What’s the Difference Between a Big Derailer and a Bad Habit?

How do you decide which part of your mouth to brush first when you brush your teeth? You don’t. You brush your teeth in pretty much the same sequence every day without thinking about it at all. This is how your brain conserves energy, using autopilot behaviors we call habits. We have dozens of routines just like this that are initiated and executed with no cognitive effort at all.

About once a month as I’m heading to the gym at 4:30am I convince myself before leaving my neighborhood that I forgot to close my garage door. I turn around and drive back to check. It’s always closed, but I can’t remember closing it. Habits can defy memory.

System Thinking

This is what Daniel Kahneman, in his book Thinking Fast and Slow, described as System 1 thinking. System 1 operates quickly with little or no effort or voluntary control. System 2 is used for effortful mental activities and associated with subjective experience, choice, and concentration.

The problem with System 1 and habits is they work even when the behavior produces a negative outcome. One of the key tasks of System 2 is to overcome the impulses of System 1. In other words, System 2 is in charge of self-control.

Habits and Derailers

A derailer can be defined as a pattern of behavior that moves a person off course or gets in the way of progress. Attitudes can become derailers when they influence our behavior. Practically speaking, derailers sabotage relationships and undermine our influence.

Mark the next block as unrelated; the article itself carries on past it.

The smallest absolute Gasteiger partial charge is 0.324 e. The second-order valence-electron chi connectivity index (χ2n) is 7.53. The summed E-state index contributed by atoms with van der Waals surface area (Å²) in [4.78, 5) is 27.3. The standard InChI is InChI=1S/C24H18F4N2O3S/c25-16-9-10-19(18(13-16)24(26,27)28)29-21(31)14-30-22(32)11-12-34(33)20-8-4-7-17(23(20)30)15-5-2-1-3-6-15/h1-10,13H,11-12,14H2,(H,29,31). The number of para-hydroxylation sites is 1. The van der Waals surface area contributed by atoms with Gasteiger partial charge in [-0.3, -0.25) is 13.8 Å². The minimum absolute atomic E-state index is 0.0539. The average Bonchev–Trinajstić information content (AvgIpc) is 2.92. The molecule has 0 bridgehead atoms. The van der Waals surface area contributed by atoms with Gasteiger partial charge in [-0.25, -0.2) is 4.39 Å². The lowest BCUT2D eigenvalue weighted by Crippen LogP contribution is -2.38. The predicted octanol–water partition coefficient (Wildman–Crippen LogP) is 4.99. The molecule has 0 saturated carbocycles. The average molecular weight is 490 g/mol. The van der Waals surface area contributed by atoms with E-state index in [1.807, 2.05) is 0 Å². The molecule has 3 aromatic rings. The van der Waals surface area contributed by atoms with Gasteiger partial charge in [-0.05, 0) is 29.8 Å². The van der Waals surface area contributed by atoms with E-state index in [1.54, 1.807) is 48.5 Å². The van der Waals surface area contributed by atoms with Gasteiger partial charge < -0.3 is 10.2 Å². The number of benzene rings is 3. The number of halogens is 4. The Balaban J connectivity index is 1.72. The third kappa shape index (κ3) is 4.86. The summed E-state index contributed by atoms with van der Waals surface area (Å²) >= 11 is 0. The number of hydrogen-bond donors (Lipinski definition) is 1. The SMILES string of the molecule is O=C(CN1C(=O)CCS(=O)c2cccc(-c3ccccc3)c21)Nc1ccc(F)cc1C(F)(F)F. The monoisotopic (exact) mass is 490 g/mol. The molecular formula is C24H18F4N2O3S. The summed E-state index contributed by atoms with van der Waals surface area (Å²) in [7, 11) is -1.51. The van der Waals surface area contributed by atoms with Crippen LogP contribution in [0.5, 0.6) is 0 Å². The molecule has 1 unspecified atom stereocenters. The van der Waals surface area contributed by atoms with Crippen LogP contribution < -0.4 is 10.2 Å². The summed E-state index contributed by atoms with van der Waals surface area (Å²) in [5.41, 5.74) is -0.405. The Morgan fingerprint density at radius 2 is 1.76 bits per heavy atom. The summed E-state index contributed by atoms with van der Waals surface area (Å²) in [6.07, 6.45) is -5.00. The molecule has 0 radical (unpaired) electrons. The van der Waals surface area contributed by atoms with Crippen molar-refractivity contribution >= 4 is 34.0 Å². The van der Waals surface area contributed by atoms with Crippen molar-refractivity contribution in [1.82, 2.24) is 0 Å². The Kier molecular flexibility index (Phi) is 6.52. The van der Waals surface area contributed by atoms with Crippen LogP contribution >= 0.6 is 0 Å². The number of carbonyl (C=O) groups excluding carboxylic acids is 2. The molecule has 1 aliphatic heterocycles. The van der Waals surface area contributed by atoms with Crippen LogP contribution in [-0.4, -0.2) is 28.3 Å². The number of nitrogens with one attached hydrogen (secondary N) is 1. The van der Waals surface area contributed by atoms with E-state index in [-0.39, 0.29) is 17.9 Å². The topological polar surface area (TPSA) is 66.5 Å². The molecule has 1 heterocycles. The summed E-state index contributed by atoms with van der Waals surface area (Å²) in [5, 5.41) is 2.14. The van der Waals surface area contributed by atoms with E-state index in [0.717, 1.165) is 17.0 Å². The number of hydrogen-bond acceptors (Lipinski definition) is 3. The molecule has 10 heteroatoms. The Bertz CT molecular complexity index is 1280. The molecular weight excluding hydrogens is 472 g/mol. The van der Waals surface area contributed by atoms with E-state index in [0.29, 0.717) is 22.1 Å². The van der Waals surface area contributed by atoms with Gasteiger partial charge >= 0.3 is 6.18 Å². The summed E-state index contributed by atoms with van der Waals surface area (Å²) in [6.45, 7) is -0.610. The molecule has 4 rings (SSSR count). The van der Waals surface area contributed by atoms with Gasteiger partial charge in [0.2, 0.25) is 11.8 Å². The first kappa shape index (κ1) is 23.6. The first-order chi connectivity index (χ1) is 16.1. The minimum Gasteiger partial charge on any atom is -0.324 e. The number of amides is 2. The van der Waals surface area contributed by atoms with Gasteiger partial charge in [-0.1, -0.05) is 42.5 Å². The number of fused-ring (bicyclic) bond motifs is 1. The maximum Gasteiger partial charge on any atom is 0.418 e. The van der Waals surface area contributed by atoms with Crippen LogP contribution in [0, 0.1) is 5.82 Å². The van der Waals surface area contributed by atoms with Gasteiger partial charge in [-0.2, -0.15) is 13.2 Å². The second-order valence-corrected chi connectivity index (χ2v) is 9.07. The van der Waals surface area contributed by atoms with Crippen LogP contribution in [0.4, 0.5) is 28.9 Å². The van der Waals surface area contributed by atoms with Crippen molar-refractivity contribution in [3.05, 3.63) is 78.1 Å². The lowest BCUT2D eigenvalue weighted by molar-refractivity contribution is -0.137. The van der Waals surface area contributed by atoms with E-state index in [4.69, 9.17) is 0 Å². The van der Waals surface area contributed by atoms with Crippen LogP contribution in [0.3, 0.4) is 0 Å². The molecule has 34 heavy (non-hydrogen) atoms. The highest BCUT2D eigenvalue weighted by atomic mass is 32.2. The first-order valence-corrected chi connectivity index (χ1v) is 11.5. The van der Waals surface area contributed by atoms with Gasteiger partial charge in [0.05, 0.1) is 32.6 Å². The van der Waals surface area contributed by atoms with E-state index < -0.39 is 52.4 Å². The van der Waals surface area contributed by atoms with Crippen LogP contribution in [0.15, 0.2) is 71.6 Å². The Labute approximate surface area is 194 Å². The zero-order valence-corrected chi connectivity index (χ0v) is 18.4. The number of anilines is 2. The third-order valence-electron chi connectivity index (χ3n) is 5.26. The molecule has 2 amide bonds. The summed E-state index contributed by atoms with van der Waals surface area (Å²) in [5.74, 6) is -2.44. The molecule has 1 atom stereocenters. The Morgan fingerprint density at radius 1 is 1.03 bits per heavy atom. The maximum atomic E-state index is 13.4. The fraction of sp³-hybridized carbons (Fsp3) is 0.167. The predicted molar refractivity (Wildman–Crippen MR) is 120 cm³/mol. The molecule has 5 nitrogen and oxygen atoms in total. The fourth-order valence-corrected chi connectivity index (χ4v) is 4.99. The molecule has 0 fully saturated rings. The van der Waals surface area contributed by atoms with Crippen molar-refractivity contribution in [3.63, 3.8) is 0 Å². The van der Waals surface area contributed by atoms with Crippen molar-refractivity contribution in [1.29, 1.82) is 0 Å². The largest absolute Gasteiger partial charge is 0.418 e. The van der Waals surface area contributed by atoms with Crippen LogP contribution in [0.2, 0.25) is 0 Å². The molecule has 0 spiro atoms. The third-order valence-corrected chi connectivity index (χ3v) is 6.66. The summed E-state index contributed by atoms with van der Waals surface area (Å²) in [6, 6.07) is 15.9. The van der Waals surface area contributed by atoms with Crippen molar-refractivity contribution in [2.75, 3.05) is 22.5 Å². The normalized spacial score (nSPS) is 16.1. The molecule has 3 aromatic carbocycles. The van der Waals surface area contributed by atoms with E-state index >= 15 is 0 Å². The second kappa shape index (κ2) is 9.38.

Your most dangerous derailers are not one-off aberrations. They are predictable patterns of behavior that operate like System 1 habits. The source of derailers is often the basement side of our personality, strengths, and skills, key components in our Identity Profile. (You can learn more about your Identity Profile here.)

You might think you don’t have derailers but the people around you know better. An HBR article reported survey results showing 80% of respondents said they observed significant behavioral weaknesses in their boss that they talk about with peers but not with their boss.

The question we should be asking isn’t, “Do I have derailers?” but rather, “What are they, and when or where are they most likely to surface?” Daniel Kahneman offers this advice: “The best we can do…is learn to recognize situations in which mistakes are likely and try harder to avoid significant mistakes when the stakes are higher.

Big derailers are bad habits and disrupting them requires System2 thinking, or self-control. In this month’s Learning @ the Speed of Life vlog, you can learn a three-step process for disrupting your derailers, along with a FREE worksheet to help you apply it.

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